Dale & Eke is taking the COVID-19 outbreak very seriously.  So, for the purpose of maintaining social distancing under CDC guidelines and to promote the health and safety of our clients, visitors and staff and reduce the spread of COVID-19, our physical office will be closed until further notice.

For the time being we are limiting all in-office meetings to those clients and potential clients who are not feeling ill or who have not shown signs of illness.  However, we are recommending that, unless you make other arrangements with your attorney, all client and potential client meetings occur via telephone or video conferencing.  If you have any paperwork for us that you need to drop off, please use the mail slot outside of the front door to our office.

We can still be reached at our office telephone number (317-844-7400). Your call will be answered by our office phone system and you may leave a voicemail in the general mailbox or with a specific attorney. All voicemails left in the general mailbox will be routed to the requested attorney or staff.

You may also email the firm through its website at  www.daleeke.com.

We will continue to monitor this evolving situation and adjust procedures as necessary.  Your health and safety, and the health and safety of our attorneys and staff, is our highest priority.  We thank you for your patience and understanding during these uncertain and unprecedented times.

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A Professional Corporation of Attorneys at Law

Liability for sole proprietors

When it comes to establishing a business entity, it is important to understand the tax implications each entity assumes. Not only will this dictate how business owners should file their taxes at the end of the year, but it will also help determine the best ways to set aside taxes during the year.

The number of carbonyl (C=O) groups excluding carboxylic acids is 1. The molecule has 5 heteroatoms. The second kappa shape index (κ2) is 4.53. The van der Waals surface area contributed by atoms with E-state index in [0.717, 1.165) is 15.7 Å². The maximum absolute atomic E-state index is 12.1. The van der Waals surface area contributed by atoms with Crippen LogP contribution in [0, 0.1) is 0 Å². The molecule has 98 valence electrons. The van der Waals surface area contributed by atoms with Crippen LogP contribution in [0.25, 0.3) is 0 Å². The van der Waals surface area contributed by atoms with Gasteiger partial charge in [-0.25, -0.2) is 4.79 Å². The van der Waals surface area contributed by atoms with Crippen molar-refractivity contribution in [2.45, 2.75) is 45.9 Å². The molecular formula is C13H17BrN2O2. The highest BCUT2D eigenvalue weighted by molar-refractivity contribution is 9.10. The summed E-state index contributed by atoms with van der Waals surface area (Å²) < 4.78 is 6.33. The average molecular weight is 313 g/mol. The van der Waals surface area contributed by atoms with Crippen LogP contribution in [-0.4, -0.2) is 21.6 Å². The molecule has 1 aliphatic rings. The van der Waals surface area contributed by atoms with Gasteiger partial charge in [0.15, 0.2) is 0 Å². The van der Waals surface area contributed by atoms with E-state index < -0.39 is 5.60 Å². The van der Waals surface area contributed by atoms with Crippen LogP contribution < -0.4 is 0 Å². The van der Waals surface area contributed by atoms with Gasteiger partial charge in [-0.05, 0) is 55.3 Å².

A sole proprietorship is typically the easiest business entity to set up. However, this business type carries the most personal liability and requires that business owners personally set aside taxes that they will owe.

What is a sole proprietor?

The Internal Revenue Service defines a sole proprietor as someone who owns an unincorporated business alone. The most typical example is a person who is making money with a hobby or side project and does not involve other people in their business structure.

Sole proprietors are responsible for paying taxes on the income that they receive. Instead of having taxes deducted from a paycheck, sole proprietors generally set aside a portion of their earnings in a separate account for tax time.

What is the liability for sole proprietors?

Sole proprietors carry the greatest personal liability because they themselves are the business entity. According to FindLaw, this means that any lawsuits or judgments against the business can include the owner’s personal property as a remedy. There is no liability protection under a sole proprietorship.

Many people choose to set up a sole-member limited liability company instead of a sole proprietorship because of liability issues. A sole-member LLC still includes just the business owner, but the liability shifts from the individual to the business instead.

There are several benefits to creating a business for oneself. It is important for people to research the benefits of each business type before committing to one.